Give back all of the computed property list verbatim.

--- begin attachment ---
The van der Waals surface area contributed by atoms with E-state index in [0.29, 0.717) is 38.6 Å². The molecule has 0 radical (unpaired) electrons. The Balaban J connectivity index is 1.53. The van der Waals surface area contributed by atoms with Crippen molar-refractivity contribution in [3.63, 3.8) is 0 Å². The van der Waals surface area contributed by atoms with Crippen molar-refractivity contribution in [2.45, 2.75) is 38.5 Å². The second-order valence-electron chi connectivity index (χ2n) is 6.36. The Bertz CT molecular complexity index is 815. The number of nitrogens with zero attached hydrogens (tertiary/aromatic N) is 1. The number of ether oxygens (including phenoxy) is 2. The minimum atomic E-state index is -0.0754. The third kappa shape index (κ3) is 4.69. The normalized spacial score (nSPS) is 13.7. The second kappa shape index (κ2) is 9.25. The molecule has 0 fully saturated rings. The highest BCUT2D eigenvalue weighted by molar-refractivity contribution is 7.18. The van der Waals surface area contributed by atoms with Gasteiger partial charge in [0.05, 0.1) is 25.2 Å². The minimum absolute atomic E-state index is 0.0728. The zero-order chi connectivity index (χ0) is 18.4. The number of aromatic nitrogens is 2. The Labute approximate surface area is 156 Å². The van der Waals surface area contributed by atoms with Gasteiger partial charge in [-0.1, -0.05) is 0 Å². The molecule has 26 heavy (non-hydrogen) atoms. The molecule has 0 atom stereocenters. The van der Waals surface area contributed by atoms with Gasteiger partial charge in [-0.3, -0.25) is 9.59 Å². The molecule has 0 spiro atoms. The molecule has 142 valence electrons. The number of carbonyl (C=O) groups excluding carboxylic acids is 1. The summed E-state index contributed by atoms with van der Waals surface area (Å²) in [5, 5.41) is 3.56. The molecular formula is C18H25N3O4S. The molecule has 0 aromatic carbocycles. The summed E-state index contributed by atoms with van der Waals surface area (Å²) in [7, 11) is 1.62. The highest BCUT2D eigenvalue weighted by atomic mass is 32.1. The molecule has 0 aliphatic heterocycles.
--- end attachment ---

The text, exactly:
The van der Waals surface area contributed by atoms with E-state index in [0.29, 0.717) is 38.6 Å². The molecule has 0 radical (unpaired) electrons. The Balaban J connectivity index is 1.53. The van der Waals surface area contributed by atoms with Crippen molar-refractivity contribution in [3.63, 3.8) is 0 Å². The van der Waals surface area contributed by atoms with Crippen molar-refractivity contribution in [2.45, 2.75) is 38.5 Å². The second-order valence-electron chi connectivity index (χ2n) is 6.36. The Bertz CT molecular complexity index is 815. The number of nitrogens with zero attached hydrogens (tertiary/aromatic N) is 1. The number of ether oxygens (including phenoxy) is 2. The minimum atomic E-state index is -0.0754. The third kappa shape index (κ3) is 4.69. The normalized spacial score (nSPS) is 13.7. The second kappa shape index (κ2) is 9.25. The molecule has 0 fully saturated rings. The highest BCUT2D eigenvalue weighted by molar-refractivity contribution is 7.18. The van der Waals surface area contributed by atoms with Gasteiger partial charge in [0.05, 0.1) is 25.2 Å². The minimum absolute atomic E-state index is 0.0728. The zero-order chi connectivity index (χ0) is 18.4. The number of aromatic nitrogens is 2. The Labute approximate surface area is 156 Å². The van der Waals surface area contributed by atoms with Gasteiger partial charge in [-0.1, -0.05) is 0 Å². The molecule has 26 heavy (non-hydrogen) atoms. The molecule has 0 atom stereocenters. The van der Waals surface area contributed by atoms with Gasteiger partial charge in [-0.3, -0.25) is 9.59 Å². The molecule has 0 spiro atoms. The molecule has 142 valence electrons. The number of carbonyl (C=O) groups excluding carboxylic acids is 1. The summed E-state index contributed by atoms with van der Waals surface area (Å²) in [5, 5.41) is 3.56. The molecular formula is C18H25N3O4S. The molecule has 0 aromatic carbocycles. The summed E-state index contributed by atoms with van der Waals surface area (Å²) in [7, 11) is 1.62. The highest BCUT2D eigenvalue weighted by atomic mass is 32.1. The molecule has 0 aliphatic heterocycles.